Book Bits: the President’s books, Amazon drones, ‘My Mistake,’ Jonathan Franzen
Most poets can relate to this. Unfortunately, so can a lot of authors during times when everyone is writing books, uploading them to Kindle and creating so many new titles out there almost everyone is lost in the deluge.
Destiny can, of course, be kind.Christopher Paolini (“The Inheritance Cycle”) self-published his first book “Eragon” and sold it out of the trunk of his car until a widely known author saw it, got behind it, and suddenly a bestseller was born. Maybe Oprah hears about a book and another bestseller is born. Or, perhaps the President of the United States buys your book (Item 1) and everyone else decides they better buy a copy, too.
Figuratively speaking, most authors are out there waiting tables, hoping to be discovered. But, the writing doesn’t stop: not if one is committed or, perhaps, a little bit crazy.
Here are a few links for the first week of December:
- News: Obama buys spy novel, sports and kids’ books on shopping trip, by Kathleen Hennessey – “President Obama stocked up on more than 20 books Saturday in a rare stop at a local bookstore, part of an effort to support small businesses. The president’s visit the day after Black Friday to Politics & Prose, a Washington landmark, was timed to Small Business Saturday, but will likely pique more interest for sparking a regular political ritual — picking apart the President’s book choices.” The Los Angeles Times
- News: Amazon Unveils Flying Delivery Drones on ’60 Minutes’ – “Amazon founder and CEO Jeff Bezos is known for making big bets in the world of innovation, and on Sunday night on 60 Minutes he revealed what might be one of his biggest: product delivery by flying robot drones. The service is called Amazon Prime Air and it’s slated for rollout sometime in 2015, depending on FAA approval.” Mashable
- Review: “My Mistake,” by Daniel Menaker, reviewed by Edward Morris – “How’s this for an opener? ‘My godfather investigated my father for the FBI and had a scar on the palm of his left hand from a machine-gun bullet shot by Baby Face Nelson. My uncle had ‘Frederick Engels’ for first and middle names. My father went to Mexico and spied on Trotsky for the Communist Party of the United States.’…Not easy to pigeonhole, this is an amalgam of autobiography and cultural history at its best.” Book Page
- Commentary: Could Digital College Textbooks Become Free in the USA? by Dennis Abrams – “U.S. Senate bill proposes to expand the availability free digital textbooks. Is it the future or merely a populist gesture that undermines education publishing?” Publishing Perspectives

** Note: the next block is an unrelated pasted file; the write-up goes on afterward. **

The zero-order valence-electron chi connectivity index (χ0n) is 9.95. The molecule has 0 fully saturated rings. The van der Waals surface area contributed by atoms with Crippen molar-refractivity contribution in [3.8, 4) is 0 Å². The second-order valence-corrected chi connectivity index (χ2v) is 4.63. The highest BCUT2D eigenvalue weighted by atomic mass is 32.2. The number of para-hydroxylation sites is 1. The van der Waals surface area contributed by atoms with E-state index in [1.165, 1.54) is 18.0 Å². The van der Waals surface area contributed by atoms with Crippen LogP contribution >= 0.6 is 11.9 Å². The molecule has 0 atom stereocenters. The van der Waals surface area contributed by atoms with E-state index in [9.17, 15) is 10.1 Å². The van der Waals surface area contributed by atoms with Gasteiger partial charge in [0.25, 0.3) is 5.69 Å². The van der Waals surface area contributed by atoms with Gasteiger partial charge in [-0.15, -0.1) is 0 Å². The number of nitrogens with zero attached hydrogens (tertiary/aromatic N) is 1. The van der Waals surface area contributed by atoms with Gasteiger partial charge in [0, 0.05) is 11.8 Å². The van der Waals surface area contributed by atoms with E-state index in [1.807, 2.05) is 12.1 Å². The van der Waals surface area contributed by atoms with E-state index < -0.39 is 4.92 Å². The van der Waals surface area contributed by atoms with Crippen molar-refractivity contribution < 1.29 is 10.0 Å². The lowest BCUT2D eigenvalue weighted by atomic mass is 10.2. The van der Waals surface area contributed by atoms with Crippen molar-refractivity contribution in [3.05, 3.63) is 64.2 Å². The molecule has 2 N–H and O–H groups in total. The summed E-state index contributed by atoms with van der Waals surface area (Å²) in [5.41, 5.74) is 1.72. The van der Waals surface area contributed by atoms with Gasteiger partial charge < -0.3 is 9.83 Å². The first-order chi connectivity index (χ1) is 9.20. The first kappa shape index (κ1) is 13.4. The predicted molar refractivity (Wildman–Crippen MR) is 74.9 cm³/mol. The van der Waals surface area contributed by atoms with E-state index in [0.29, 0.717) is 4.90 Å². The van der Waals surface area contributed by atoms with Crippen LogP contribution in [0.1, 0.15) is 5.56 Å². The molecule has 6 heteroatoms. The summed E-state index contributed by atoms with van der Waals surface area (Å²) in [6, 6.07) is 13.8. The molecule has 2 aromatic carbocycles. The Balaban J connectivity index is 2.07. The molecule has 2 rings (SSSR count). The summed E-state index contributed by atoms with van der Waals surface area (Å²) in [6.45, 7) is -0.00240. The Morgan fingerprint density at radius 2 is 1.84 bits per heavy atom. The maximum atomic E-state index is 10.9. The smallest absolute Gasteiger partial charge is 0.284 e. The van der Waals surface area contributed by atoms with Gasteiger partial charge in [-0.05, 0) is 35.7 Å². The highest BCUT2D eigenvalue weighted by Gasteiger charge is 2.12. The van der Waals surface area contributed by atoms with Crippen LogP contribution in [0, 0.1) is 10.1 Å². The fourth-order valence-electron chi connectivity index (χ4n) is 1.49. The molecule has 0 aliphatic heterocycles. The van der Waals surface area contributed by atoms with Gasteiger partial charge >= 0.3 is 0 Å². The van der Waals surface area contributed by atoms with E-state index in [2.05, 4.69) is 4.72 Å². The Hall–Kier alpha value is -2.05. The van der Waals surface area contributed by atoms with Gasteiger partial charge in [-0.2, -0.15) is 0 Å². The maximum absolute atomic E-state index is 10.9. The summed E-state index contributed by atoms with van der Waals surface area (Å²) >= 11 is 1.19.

- Contest: Ladies’ Home Journal 2013 Personal Essay Contest – No entry fee; prize, $3,000 and possible publication; Deadline, December 6, 2013; essays up to 2,000 words on the theme “the Best Decision I Ever Made.”
- News: 62% of Young Adults in the UK Prefer Print to eBooks: Voxburner – “The majority (62 percent) of 16-to-24 year-olds in the UK prefer print books to eBooks, according to a new report from Voxburner.” GalleyCat
- Feature: Literary self-loathing: How Jonathan Franzen, Elizabeth Gilbert and more keep it at bay, by Michele Filgate – “Self-loathing is in the writer’s blood. When you’re an artist of any kind, there’s no certainty that what you’re working on won’t be a complete failure. But when writers reach a certain level of fame, when they make Oprah’s Book Club or the cover of Time magazine, surely they don’t struggle with the same massive insecurities we lesser known writers face?” Salon
- Review: “The Aftermath,” by Rhidian Brook, reviewed by Erika Dreifus – “Today, it’s hard to know how many readers will recall what happened after Germany’s defeat, when the victors divvied up its territory into occupation zones. ‘The Aftermath’ opens in September 1946, three years after the Anglo-American air raids code-named “Operation Gomorrah” — ‘the Hiroshima of Germany’ — set the city of Hamburg afire, killed more than 40,000 inhabitants and displaced 1 million others. A year after the war’s end, Hamburg’s populace remains hungry and homeless, orphaned children forage for food, and an especially cold winter is about to begin.” The Denver Post
- Viewpoint: Indies First Makes ‘Fantastic’ Debut – “Initially proposed by author Sherman Alexie only three months ago, Indies First–which featured authors working in their favorite bookstores this past Saturday, an idea embraced by the American Booksellers Association, indies and authors across the country–was a wild success, judging from what we saw, from reports by booksellers and participating authors and from the many comments and photos on the Indies First Facebook page.” ShelfAwareness
- News: Catching Fire’ Red-Hot On Social Media – “Thanks to the warm critical reception and box-office domination of the film adaptation of Catching Fire, released November 22 and starring Jennifer Lawrence and Liam Hemsworth, the second book in Suzanne Collins’s Hunger Games trilogy was the most-talked-about book ShelfAwarenes
- News: Thomas Lands the Marsh, by J. Kingston Pierce – “Craig Sisterson, author of the Down Under blog Crime Watch, has announced that Paul Thomas’ Death on Demand (Hachette NZ) is the winner of New Zealand’s 2013 Ngaio Marsh Award for Best Crime Novel. That 2012 work is the fourth installment in Thomas’ series about unorthodox Maori police detective Tito Ihaka, and the first new entry to appear in a decade and a half.” The Rap Sheet
“Book Bits” is compiled by Malcolm R. Campbell, author of “Emily’s Stories” and “The Betrayed”
14-year-old Emily talks to spirits, finds ghosts, meets up with grizzly bears, and is more curious than a cat in this three-story set.